At a public event in 2012, Tillerson acknowledged that climate change was happening – but what he said next was revealing: “as a species”, humans have always adapted. “So we will adapt to this. Changes to weather patterns that move crop production areas around – we’ll adapt to that.”

He’s quite right: humans do adapt when their land ceases to produce food. The way humans adapt is by moving. They leave their homes and look for places to live where they can feed themselves and their families. But, as Tillerson well knows, we do not live at a time when countries gladly open their borders to hungry and desperate people. In fact, he now works for a president who has painted refugees from Syria – a country where drought was an accelerant of the tensions that led to civil war – as Trojan horses for terrorism. A president who introduced a travel ban that has gone a long way towards barring Syrian migrants from entering the United States.

A president who has said about Syrian children seeking asylum, “I can look in their faces and say: ‘You can’t come.’” A president who has not budged from that position even after he ordered missile strikes on Syria, supposedly moved by the horrifying impacts of a chemical weapon attack on Syrian children and “beautiful babies”. (But not moved enough to welcome them and their parents.) A president who has announced plans to turn the tracking, surveillance, incarceration and deportation of immigrants into a defining feature of his administration.

Waiting in the wings, biding their time, are plenty of other members of the Trump team who have deep skills in profiting from all of that.

 

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Between election day and the end of Trump’s first month in office, the stocks of the two largest private prison companies in the US, CoreCivic (formerly the Corrections Corporation of America) and the Geo Group, doubled, soaring by 140% and 98%, respectively. And why not? Just as Exxon learned to profit from climate change, these companies are part of the sprawling industry of private prisons, private security and private surveillance that sees wars and migration – both very often linked to climate stresses – as exciting and expanding market opportunities. In the US, the Immigration and Customs Enforcement agency (Ice) incarcerates up to 34,000 immigrants thought to be in the country illegally on any given day, and 73% of them are held in private prisons. Little wonder, then, that these companies’ stocks soared on Trump’s election. And soon they had even more reasons to celebrate: one of the first things Trump’s new attorney general, Jeff Sessions, did was rescind the Obama administration’s decision to move away from for-profit jails for the general prison population.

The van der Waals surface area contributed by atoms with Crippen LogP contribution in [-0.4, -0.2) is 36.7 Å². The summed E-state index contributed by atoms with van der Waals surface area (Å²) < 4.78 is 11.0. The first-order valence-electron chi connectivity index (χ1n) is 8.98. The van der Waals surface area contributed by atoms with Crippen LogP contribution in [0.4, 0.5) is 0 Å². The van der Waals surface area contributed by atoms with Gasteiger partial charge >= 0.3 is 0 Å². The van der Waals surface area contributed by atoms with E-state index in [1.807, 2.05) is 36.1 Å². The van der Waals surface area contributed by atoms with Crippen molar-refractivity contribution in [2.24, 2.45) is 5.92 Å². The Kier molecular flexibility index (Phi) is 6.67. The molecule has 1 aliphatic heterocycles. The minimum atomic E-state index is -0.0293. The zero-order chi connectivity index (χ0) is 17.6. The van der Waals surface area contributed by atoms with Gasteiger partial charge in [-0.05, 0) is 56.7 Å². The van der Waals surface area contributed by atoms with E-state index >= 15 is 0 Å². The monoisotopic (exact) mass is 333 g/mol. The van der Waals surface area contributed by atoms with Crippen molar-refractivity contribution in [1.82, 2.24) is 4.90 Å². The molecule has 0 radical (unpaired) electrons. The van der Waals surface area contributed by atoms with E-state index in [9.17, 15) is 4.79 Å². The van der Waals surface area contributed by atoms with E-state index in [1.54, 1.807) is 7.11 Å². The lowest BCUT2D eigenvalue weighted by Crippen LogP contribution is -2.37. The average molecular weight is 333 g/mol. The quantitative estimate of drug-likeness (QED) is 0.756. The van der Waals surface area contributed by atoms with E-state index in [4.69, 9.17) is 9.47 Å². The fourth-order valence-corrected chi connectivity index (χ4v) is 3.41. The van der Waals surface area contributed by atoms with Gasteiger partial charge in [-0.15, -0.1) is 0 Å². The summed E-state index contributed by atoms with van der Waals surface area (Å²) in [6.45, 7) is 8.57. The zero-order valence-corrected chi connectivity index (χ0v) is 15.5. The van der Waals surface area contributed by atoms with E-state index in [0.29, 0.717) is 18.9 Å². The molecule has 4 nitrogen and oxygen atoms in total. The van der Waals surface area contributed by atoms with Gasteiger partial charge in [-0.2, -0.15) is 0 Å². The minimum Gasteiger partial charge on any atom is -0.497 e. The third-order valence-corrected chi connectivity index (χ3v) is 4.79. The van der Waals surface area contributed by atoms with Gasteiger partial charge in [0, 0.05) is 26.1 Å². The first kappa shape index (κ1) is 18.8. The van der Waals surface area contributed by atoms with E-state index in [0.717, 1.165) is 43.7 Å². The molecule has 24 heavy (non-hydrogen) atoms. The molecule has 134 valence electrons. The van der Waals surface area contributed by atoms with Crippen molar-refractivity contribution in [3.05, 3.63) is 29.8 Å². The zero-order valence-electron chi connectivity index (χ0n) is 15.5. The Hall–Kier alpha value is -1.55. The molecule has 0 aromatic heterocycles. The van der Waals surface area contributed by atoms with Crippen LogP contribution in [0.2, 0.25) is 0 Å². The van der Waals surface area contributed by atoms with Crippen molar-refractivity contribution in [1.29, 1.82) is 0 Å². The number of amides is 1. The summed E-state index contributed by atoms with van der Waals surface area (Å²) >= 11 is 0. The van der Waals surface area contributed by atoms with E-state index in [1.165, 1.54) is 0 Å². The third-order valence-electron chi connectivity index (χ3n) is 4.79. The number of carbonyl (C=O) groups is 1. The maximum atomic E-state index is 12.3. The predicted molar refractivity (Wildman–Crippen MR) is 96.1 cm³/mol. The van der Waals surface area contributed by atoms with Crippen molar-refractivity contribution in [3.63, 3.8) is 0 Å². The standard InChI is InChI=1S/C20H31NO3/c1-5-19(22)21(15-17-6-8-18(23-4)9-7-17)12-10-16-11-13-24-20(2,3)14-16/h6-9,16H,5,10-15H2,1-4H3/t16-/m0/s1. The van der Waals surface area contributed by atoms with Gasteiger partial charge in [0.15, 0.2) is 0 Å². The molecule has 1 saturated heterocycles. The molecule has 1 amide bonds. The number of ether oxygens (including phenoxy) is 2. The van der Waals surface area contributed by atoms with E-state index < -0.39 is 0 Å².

Trump appointed as deputy defence secretary Patrick Shanahan, a top executive at Boeing who, at one point, was responsible for selling costly hardware to the US military, including Apache and Chinook helicopters. He also oversaw Boeing’s ballistic missile defence programme – a part of the operation that stands to profit enormously if international tensions continue to escalate under Trump.

And this is part of a much larger trend. As Lee Fang reported in the Intercept in March 2017, “President Donald Trump has weaponised the revolving door by appointing defence contractors and lobbyists to key government positions as he seeks to rapidly expand the military budget and homeland security programmes … At least 15 officials with financial ties to defence contractors have been either nominated or appointed so far.”

The revolving door is nothing new, of course. Retired military brass reliably take up jobs and contracts with weapons companies. What’s new is the number of generals with lucrative ties to military contractors whom Trump has appointed to cabinet posts with the power to allocate funds – including those stemming from his plan to increase spending on the military, the Pentagon and the Department of Homeland Security by more than $80bn in just one year.